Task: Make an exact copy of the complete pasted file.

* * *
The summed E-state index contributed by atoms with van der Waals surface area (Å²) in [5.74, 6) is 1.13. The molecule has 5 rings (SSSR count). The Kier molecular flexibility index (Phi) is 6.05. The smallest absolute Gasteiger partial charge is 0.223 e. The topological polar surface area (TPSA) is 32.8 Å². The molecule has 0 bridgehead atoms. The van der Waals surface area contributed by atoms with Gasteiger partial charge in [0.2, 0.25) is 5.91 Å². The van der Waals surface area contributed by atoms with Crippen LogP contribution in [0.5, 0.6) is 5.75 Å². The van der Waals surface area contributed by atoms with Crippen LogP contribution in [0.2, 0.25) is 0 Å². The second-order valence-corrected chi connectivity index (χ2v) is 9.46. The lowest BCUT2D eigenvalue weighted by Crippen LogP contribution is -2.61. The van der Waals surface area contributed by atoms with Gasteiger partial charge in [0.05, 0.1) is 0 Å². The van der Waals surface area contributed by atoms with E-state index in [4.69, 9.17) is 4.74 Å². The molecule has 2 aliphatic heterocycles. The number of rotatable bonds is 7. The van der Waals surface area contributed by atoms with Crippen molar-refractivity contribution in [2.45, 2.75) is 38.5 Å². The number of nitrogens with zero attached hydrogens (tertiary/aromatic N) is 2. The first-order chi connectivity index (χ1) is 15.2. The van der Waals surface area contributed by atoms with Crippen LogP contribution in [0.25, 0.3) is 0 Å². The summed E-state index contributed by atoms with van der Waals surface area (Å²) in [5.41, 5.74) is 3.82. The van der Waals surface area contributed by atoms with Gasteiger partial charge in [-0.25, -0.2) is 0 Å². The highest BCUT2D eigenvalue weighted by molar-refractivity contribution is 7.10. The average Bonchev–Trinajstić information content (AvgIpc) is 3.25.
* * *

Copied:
The summed E-state index contributed by atoms with van der Waals surface area (Å²) in [5.74, 6) is 1.13. The molecule has 5 rings (SSSR count). The Kier molecular flexibility index (Phi) is 6.05. The smallest absolute Gasteiger partial charge is 0.223 e. The topological polar surface area (TPSA) is 32.8 Å². The molecule has 0 bridgehead atoms. The van der Waals surface area contributed by atoms with Gasteiger partial charge in [0.2, 0.25) is 5.91 Å². The van der Waals surface area contributed by atoms with Crippen LogP contribution in [0.5, 0.6) is 5.75 Å². The van der Waals surface area contributed by atoms with Crippen LogP contribution in [0.2, 0.25) is 0 Å². The second-order valence-corrected chi connectivity index (χ2v) is 9.46. The lowest BCUT2D eigenvalue weighted by Crippen LogP contribution is -2.61. The van der Waals surface area contributed by atoms with Gasteiger partial charge in [0.05, 0.1) is 0 Å². The van der Waals surface area contributed by atoms with E-state index in [4.69, 9.17) is 4.74 Å². The molecule has 2 aliphatic heterocycles. The number of rotatable bonds is 7. The van der Waals surface area contributed by atoms with Crippen molar-refractivity contribution in [2.45, 2.75) is 38.5 Å². The number of nitrogens with zero attached hydrogens (tertiary/aromatic N) is 2. The first-order chi connectivity index (χ1) is 15.2. The van der Waals surface area contributed by atoms with Crippen LogP contribution in [0.25, 0.3) is 0 Å². The summed E-state index contributed by atoms with van der Waals surface area (Å²) in [5.41, 5.74) is 3.82. The van der Waals surface area contributed by atoms with Gasteiger partial charge in [-0.25, -0.2) is 0 Å². The highest BCUT2D eigenvalue weighted by molar-refractivity contribution is 7.10. The average Bonchev–Trinajstić information content (AvgIpc) is 3.25.